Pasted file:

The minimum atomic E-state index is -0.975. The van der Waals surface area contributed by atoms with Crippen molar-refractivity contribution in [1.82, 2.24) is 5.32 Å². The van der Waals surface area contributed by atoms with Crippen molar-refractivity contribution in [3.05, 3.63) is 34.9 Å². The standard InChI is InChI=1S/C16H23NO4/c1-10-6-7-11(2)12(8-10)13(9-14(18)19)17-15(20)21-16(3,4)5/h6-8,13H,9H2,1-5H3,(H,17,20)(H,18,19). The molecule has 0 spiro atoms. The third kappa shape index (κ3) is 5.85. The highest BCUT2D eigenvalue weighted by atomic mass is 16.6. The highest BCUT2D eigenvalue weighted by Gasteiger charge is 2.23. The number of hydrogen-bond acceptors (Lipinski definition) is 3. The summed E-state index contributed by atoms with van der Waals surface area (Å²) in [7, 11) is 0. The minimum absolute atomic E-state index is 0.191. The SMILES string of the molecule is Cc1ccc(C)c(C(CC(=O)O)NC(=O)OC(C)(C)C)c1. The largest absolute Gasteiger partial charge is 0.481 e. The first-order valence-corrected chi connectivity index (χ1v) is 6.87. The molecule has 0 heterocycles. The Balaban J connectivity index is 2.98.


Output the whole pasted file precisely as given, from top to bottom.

The minimum atomic E-state index is -0.975. The van der Waals surface area contributed by atoms with Crippen molar-refractivity contribution in [1.82, 2.24) is 5.32 Å². The van der Waals surface area contributed by atoms with Crippen molar-refractivity contribution in [3.05, 3.63) is 34.9 Å². The standard InChI is InChI=1S/C16H23NO4/c1-10-6-7-11(2)12(8-10)13(9-14(18)19)17-15(20)21-16(3,4)5/h6-8,13H,9H2,1-5H3,(H,17,20)(H,18,19). The molecule has 0 spiro atoms. The third kappa shape index (κ3) is 5.85. The highest BCUT2D eigenvalue weighted by atomic mass is 16.6. The highest BCUT2D eigenvalue weighted by Gasteiger charge is 2.23. The number of hydrogen-bond acceptors (Lipinski definition) is 3. The summed E-state index contributed by atoms with van der Waals surface area (Å²) in [7, 11) is 0. The minimum absolute atomic E-state index is 0.191. The SMILES string of the molecule is Cc1ccc(C)c(C(CC(=O)O)NC(=O)OC(C)(C)C)c1. The largest absolute Gasteiger partial charge is 0.481 e. The first-order valence-corrected chi connectivity index (χ1v) is 6.87. The molecule has 0 heterocycles. The Balaban J connectivity index is 2.98.